The story is narrated in three different voices, Blackthorn, Grim and Prince Oran.  Crown Prince Oran of Dalraida has finally chosen a bride and although this is an arranged marriage the two have exchanged letters and seem to be perfectly well matched.  Most believe that Prince Oran is too sensitive, he cares about nature, he’s respectful to people regardless of station or sex and he enjoys reading and poetry.  And yet, in spite of the doubts of some, his little neck of the woods seems to run smoothly, his people wish to work for him and work hard to please and the villages within his remit are pleasant places to live.  And then there’s Dreamer’s Wood.  One of the old places, on the edges of the realm, it has a mystical feel and walking under the dark canopy usually produces a feeling of being watched.  Nobody really enters the forest.  The ‘others’ are believed to dwell there and none will brave the unspoken menace.

Why did I love this so much.  It’s difficult to pin down.  I wouldn’t say I had any difficulty in second guessing certain elements of the plot and I’m sure that others would no doubt do the same.  But, there are a number of different strands to the tale and more than the actual main story, which seems to have turned into a mystery that Blackthorn and Grim will become involved in trying to solve on the Prince’s behalf, there are little jaunts into side stories not to mention a number of occasions where we look back at Blackthorn’s past.  I also really enjoyed the three main characters and alternating the chapters between them gave the story an added pace and a more rounded feel.

Blackthorn is a great character, twisted with anger and yet the chances she has been given have already started to have a positive effect.  We have Oran, the thinker – and in fact forward thinker given the way most nobles behave.  And Grim.  I loved this character.  He’s a great hulk of a man with a quick temper that once roused is usually followed by a blinding flash of temper resulting in the use of fists – and yet he’s afraid of the dark and has developed a strong devotion to Blackthorn.  Both of these characters are badly broken and yet in coming together they are forming a strange bond that is helping them to heal.

On top of this we have a setting straight out of a storytime read.  Castles, damsels in distress. Wicked nobles and scheming fae.  What’s not to love!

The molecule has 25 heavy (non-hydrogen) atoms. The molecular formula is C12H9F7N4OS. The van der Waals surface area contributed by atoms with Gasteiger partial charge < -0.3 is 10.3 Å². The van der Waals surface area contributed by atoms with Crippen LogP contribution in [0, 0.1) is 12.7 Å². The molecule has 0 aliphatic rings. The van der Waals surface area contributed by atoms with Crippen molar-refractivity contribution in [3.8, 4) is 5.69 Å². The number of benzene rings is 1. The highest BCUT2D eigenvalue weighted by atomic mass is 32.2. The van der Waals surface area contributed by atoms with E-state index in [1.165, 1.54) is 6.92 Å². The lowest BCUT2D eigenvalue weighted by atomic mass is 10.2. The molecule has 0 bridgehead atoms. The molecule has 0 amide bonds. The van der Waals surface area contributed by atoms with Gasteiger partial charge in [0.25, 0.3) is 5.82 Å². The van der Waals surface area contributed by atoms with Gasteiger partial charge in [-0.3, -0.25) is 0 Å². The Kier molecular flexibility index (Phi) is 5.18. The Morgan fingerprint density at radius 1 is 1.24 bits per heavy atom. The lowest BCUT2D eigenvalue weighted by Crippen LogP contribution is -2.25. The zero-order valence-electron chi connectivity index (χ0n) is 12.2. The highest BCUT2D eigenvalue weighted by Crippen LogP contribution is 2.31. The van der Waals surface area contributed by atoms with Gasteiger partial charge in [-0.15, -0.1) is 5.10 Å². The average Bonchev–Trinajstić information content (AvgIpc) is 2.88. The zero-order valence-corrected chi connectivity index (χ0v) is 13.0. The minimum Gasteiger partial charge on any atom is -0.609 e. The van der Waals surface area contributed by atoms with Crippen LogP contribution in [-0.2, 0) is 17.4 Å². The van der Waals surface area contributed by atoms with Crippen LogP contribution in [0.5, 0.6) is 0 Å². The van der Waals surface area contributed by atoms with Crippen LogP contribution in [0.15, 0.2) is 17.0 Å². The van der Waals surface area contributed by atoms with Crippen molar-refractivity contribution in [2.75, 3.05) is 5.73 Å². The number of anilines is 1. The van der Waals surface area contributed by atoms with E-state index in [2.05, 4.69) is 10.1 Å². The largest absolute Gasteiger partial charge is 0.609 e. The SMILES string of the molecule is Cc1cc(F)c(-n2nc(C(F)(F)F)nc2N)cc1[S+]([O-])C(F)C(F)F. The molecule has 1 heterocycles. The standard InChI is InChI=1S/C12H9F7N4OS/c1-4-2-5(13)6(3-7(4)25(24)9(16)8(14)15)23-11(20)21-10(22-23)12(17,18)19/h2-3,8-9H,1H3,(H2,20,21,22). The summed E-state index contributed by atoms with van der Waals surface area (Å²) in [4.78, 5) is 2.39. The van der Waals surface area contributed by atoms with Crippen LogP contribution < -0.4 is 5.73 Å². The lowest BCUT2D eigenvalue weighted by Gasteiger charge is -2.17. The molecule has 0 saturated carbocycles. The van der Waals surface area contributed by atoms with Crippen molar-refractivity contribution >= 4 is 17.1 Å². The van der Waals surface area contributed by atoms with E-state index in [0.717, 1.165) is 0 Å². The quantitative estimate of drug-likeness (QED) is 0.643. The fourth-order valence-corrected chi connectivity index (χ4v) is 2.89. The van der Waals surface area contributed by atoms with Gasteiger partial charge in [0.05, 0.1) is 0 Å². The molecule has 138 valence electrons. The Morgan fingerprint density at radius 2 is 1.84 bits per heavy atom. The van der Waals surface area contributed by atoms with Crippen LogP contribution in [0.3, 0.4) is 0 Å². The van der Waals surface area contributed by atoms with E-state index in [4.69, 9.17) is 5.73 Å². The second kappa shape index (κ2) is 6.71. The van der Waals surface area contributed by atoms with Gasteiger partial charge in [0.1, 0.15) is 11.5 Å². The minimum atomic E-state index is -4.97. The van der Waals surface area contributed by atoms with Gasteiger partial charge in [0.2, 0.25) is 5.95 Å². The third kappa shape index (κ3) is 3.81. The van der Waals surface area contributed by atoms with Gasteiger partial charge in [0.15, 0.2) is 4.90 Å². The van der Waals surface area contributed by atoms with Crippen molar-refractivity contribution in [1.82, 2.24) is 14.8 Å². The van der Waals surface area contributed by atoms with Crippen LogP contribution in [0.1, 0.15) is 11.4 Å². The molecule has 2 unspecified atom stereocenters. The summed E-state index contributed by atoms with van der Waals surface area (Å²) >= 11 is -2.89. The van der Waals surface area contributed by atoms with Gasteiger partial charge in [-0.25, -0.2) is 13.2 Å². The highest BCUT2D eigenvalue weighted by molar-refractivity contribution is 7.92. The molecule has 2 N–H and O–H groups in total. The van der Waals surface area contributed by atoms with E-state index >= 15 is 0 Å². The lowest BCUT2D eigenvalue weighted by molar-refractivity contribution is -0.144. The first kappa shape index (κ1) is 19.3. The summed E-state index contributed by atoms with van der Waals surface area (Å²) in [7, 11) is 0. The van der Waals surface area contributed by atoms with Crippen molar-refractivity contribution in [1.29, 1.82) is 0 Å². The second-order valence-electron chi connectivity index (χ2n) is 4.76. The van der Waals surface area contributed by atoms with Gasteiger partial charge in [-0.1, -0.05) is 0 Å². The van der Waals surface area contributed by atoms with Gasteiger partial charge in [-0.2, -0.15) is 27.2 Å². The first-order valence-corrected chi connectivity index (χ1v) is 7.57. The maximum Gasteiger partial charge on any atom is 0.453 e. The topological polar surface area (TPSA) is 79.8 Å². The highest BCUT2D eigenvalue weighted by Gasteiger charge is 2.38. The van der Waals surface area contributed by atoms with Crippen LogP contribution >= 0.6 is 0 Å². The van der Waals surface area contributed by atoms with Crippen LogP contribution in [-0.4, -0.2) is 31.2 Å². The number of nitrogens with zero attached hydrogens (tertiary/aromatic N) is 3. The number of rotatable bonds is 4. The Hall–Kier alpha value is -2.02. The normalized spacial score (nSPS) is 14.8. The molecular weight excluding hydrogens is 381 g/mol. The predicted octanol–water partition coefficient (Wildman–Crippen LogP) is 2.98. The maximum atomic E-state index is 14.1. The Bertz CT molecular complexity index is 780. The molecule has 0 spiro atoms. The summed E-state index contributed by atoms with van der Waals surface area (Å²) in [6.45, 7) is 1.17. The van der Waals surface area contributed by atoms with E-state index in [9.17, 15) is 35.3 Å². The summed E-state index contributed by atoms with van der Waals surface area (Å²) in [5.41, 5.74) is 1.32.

I really loved this book.  I can’t give it enough feels.  If you enjoy a story with beautiful writing, strong and intriguing characters, a fairytale setting and magical creatures then I think you will also enjoy this book.  Juliet Marillier definitely goes on my authors to be watched and auto bought (yep, I’ve got my beady eye on JM!)  And, given the way this book develops I’m expecting more instalments – at least six maybe???

What are you waiting for.  Get out of here and pick up a copy.

Other reviews:

  1. The Bibliosanctum
  2. Fantasy Review Barn
  3. Not Yet Read
  4. Books Without Any Pictures
  5. Tenacious Reader

And, if all that doesn’t convince you then I just despair.  I do.  I’ll just go dive into Dreamer’s Pool!!!!

Books!!! Need I say more..

My books for the past week – which I’m just all so chuffed and happy about:

Django Wexler – The Shadow Throne – won this from Del Rey Books – I don’t win a lot of books so I was a bit overly pleased to say the least!!!  Original recommendation to read this series from Mogsy at The Bibliosanctum for which my thanks 😀


My copy of Max Gladstone’s Three Parts Dead.  Recommendation for this came from Andrea at Little Red Reviewer – this blog comes with a warning – that you tbr will increase monumentally!

Received a copy of Golden Son by Pierce Brown from Hodder & Stoughton – very excited for this.  I actually started reading this series as part of an event surrounding the first book – Red Rising.


  1. Flex by Ferrett Steinmetz (brought to my attention by the lovely Lisa at Tenacious Reader)
  2. Shadow Study by Maria Snyder – I have enjoyed Ms Snyder’s works so wanted to pick this up
  3. Canary by Duane Swierczynski


Pre-ordered Sarah Pinborough’s The Death House – because I lurve SP – and I owe my love of SP’s works to my BBB Jenny at Wondrous Reads

Bought Daughter of the Forest by Juliet Marillier (because it came highly recommended by Danya at Fine Print and she has some damn fine taste in books)

Pre-ordered Sorrow’s Isle by Jen Williams – because her books are awesome sauce!